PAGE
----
As far as the legality of the measure is concerned, the interference with the property right is provided by the laws we have previously analysed in both a formal and a material sense. The laws are accessible and predictable, and with regard to the majority of the easements, the terms are sufficiently clearly stated in order for the individuals to predict the consequences that such a property limitation might bring them.

With regard to the justification of the deprivation of property for the purposes of land use, for instance, of a public utility cause, it is widely understood by the Court, considering that public utility may come from any legitimate social, economic or other policy nature [20]. For example, for the installation of electrical networks or natural gas pipelines, different works are needed, and, in principle, the cause of providing users with service can justify such a limitation of the use of land. But the existence of a public interest or utility that strikes a private asset also gives rise to a positive obligation on behalf of the states [21].

In Bugajny v. Poland [22], the Court considered that when a property is affected by a public utility by its nature, the State has the obligation to expropriate the asset by providing financial compensation to the owner of the good. Even if the interest of the collectivity is more stringent than that of an individual, in the end the collectivity is made up of people who are not obliged to bear a loss that would damage their patrimony and that boomerang effect will spread at the central level. Mutatis mutandis, the provisions also apply to administrative easements established in a series of internal laws, even if one attribute of property, more precisely the use, is infringed. But, as noticed in the Mines Law and the Petroleum Law, the exercise of the easement is granted in exchange of the payment of an annual rent to the landowners affected, while the provisions of the Law on Electricity and Gas foresee in a similar matter that the exercise is in principle free of charge for the entire duration of the energy capacity. We consider that although the nature of the law is the same and so is the legal regime, the legislator operates a distinction as to how to exercise the right. This may lead to a series of litigation in compensation. In fact, as we have seen, a number of criticisms of constitutionality have been brought to the point of amending the Energy Law in 2007, when it was established that the payment of sums of money by way of compensation could be determined by conventional means.

As far as the proportionality criterion is concerned, as we have observed, the laws set out set a number of principles under which the land to be affected is determined, the compensatory measures to be granted in the form of a rent, the setting of a maximum period to be followed the easement is exercised by those in whose favor it is constituted. In addition, the application of a contravention to prevent the exercise of the right to serve or to establish it in forbidden areas takes into account the seriousness of the committed deed, the nature of the element to which the damage was caused, namely the historical good, the margin of appreciation of the Romanian state in accordance with the requirements of Court. Finally, the state needs to balance the interests at stake.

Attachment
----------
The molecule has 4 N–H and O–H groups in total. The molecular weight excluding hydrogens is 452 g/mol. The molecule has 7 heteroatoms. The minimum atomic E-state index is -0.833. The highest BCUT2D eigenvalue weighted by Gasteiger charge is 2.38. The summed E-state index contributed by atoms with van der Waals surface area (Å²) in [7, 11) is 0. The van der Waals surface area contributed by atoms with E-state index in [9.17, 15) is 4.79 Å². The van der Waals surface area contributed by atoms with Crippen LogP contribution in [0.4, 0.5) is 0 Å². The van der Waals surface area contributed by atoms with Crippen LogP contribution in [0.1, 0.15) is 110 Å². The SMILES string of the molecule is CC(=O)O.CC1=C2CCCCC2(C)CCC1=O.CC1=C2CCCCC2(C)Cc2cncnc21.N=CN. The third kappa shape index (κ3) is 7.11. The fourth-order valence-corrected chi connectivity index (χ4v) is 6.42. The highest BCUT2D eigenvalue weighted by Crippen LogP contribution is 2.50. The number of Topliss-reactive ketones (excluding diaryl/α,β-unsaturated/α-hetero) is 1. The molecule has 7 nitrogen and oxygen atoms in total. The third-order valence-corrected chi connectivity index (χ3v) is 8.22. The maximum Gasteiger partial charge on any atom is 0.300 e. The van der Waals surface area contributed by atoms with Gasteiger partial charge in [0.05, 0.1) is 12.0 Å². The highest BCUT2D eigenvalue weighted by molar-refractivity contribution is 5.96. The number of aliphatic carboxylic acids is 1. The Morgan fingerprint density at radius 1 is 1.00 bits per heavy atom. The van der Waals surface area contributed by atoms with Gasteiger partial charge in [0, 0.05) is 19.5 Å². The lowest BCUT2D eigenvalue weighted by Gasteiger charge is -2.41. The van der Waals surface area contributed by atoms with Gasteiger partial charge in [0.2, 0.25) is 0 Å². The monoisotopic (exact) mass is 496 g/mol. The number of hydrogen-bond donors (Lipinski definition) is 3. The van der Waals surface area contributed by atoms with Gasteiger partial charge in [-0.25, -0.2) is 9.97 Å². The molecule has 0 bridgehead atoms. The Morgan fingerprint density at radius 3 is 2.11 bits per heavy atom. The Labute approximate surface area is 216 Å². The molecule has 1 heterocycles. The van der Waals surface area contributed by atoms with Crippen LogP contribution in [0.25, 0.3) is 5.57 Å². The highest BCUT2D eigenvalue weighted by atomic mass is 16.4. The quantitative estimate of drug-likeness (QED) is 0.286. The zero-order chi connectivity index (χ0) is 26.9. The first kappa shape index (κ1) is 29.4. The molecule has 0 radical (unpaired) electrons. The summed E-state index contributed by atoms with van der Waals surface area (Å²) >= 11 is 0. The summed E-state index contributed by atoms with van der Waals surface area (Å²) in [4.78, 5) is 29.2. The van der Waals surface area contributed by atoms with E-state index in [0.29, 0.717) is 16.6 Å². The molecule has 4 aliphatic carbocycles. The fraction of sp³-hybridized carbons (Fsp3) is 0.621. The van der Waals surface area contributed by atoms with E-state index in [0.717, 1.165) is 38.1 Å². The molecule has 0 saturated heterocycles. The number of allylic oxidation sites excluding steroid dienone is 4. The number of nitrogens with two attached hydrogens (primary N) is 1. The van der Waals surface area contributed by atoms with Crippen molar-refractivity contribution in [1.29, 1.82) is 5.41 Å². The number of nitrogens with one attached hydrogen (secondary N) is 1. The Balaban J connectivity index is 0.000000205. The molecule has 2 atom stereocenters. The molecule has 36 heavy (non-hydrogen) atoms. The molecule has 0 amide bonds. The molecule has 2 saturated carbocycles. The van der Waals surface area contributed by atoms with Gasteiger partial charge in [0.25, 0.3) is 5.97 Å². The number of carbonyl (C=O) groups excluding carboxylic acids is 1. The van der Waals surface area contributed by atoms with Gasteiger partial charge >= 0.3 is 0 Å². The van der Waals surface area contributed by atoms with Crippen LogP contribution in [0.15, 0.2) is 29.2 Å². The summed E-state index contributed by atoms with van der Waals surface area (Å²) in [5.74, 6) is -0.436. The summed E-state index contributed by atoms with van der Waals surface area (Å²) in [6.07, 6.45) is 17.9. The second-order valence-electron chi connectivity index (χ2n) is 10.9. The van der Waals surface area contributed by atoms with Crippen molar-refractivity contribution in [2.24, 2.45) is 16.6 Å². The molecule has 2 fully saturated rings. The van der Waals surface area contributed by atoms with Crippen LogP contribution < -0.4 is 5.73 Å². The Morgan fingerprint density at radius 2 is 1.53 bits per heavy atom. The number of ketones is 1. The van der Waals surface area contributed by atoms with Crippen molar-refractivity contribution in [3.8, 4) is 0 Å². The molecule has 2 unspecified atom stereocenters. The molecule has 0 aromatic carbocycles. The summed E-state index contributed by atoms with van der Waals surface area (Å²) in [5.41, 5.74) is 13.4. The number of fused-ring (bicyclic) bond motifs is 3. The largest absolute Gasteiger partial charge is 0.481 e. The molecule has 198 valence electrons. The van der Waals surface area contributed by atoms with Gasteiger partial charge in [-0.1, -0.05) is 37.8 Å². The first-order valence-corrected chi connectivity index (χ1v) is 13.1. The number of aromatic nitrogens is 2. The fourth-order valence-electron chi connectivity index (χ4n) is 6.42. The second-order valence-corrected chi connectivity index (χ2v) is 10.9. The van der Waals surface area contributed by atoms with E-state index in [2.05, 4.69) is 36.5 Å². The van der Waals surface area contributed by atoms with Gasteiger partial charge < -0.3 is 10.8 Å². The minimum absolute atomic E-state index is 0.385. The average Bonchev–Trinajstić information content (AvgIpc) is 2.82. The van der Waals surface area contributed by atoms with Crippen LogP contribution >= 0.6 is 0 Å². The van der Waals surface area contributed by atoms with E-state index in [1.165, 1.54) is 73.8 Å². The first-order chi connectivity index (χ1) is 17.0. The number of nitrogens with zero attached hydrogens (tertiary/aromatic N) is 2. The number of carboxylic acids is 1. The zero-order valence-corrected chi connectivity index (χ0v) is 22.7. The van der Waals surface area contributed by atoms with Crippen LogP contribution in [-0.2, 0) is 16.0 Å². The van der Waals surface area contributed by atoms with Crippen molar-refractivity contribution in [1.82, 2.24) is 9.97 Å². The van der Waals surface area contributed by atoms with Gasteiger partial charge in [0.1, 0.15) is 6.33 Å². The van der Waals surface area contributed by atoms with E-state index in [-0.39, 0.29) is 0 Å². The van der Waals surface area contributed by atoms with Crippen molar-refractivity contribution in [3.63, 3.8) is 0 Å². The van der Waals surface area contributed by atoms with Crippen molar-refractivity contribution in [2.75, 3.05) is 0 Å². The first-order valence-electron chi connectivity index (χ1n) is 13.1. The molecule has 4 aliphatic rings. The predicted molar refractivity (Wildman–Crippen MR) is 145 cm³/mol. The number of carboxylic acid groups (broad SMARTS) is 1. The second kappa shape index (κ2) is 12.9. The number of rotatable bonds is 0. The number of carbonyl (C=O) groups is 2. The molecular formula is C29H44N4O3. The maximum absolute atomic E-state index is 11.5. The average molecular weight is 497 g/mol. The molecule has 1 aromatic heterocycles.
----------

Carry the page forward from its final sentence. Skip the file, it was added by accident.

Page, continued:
By the decision of the Craiova Court of Appeal previously analysed, the court justified the necessity to respect the applicant’s possibility of obtaining compensation in the situation where the property was not used, and referred to two judgments of the supranational court. In Sporrong v. Sweden [23] – it was noted that the prohibition on building leads to the loss of the opportunity to sell the property under normal market conditions and that although legally the right remained intact – such restrictions significantly reduce the practical possibility to exercise it. As a consequence, the applicant’s property becomes precarious –  affected by its very substance – so that the prohibition on building becomes a special and excessive burden that only the possibility of reclaiming could legitimize.

In the case of Mellacher v. Austria [24], the Court recognised the possibility for the State to regulate the use of goods when pursuing an aim of general interest, but stated that the same need should not be forgotten in order to protect the individual interest, and that the proportionality aspect implies the award of compensation, the right to indemnification being a constituent element of the right to property.

Note: Article prepared by Ms. Maria Claudia Andrieş – student, Babeş-Bolyai University of Cluj-Napoca, Faculty of Law, within a professional practice program.